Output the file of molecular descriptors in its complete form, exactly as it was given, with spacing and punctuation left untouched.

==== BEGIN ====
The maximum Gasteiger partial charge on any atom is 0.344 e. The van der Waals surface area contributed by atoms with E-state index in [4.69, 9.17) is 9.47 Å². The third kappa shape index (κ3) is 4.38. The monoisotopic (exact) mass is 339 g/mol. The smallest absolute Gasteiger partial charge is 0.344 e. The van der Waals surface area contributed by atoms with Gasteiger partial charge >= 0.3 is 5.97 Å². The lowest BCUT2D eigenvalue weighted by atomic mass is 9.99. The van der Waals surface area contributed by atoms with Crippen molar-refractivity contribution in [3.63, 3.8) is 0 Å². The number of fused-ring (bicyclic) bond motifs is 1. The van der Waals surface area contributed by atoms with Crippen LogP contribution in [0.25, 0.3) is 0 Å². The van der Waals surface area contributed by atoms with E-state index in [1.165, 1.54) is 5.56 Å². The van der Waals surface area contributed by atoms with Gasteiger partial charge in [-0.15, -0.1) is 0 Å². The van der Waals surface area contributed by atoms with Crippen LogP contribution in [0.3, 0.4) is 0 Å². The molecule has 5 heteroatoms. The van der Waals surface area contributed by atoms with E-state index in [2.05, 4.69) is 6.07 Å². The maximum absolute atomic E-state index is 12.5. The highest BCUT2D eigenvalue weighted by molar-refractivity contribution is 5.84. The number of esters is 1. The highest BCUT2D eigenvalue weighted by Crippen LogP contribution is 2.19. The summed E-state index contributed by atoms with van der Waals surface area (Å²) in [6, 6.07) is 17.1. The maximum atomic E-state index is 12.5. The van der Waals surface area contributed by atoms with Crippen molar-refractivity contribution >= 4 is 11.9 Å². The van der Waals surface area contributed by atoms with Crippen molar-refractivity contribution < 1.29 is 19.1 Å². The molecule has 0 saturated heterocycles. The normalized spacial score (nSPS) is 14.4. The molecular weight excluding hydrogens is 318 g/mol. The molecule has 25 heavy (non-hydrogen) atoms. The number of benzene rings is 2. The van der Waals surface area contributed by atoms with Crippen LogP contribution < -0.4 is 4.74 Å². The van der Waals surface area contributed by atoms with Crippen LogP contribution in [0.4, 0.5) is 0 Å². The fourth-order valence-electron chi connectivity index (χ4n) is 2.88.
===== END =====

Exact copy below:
The maximum Gasteiger partial charge on any atom is 0.344 e. The van der Waals surface area contributed by atoms with E-state index in [4.69, 9.17) is 9.47 Å². The third kappa shape index (κ3) is 4.38. The monoisotopic (exact) mass is 339 g/mol. The smallest absolute Gasteiger partial charge is 0.344 e. The van der Waals surface area contributed by atoms with Gasteiger partial charge >= 0.3 is 5.97 Å². The lowest BCUT2D eigenvalue weighted by atomic mass is 9.99. The van der Waals surface area contributed by atoms with Crippen molar-refractivity contribution in [3.63, 3.8) is 0 Å². The number of fused-ring (bicyclic) bond motifs is 1. The van der Waals surface area contributed by atoms with Crippen LogP contribution in [0.25, 0.3) is 0 Å². The van der Waals surface area contributed by atoms with E-state index in [1.165, 1.54) is 5.56 Å². The van der Waals surface area contributed by atoms with Gasteiger partial charge in [-0.15, -0.1) is 0 Å². The van der Waals surface area contributed by atoms with Crippen LogP contribution in [0.3, 0.4) is 0 Å². The molecule has 5 heteroatoms. The van der Waals surface area contributed by atoms with E-state index in [2.05, 4.69) is 6.07 Å². The maximum absolute atomic E-state index is 12.5. The highest BCUT2D eigenvalue weighted by molar-refractivity contribution is 5.84. The number of esters is 1. The highest BCUT2D eigenvalue weighted by Crippen LogP contribution is 2.19. The summed E-state index contributed by atoms with van der Waals surface area (Å²) in [6, 6.07) is 17.1. The maximum atomic E-state index is 12.5. The van der Waals surface area contributed by atoms with Crippen molar-refractivity contribution >= 4 is 11.9 Å². The van der Waals surface area contributed by atoms with Crippen molar-refractivity contribution < 1.29 is 19.1 Å². The molecule has 0 saturated heterocycles. The normalized spacial score (nSPS) is 14.4. The molecular weight excluding hydrogens is 318 g/mol. The molecule has 25 heavy (non-hydrogen) atoms. The number of benzene rings is 2. The van der Waals surface area contributed by atoms with Crippen LogP contribution < -0.4 is 4.74 Å². The van der Waals surface area contributed by atoms with Crippen LogP contribution in [0.4, 0.5) is 0 Å². The fourth-order valence-electron chi connectivity index (χ4n) is 2.88.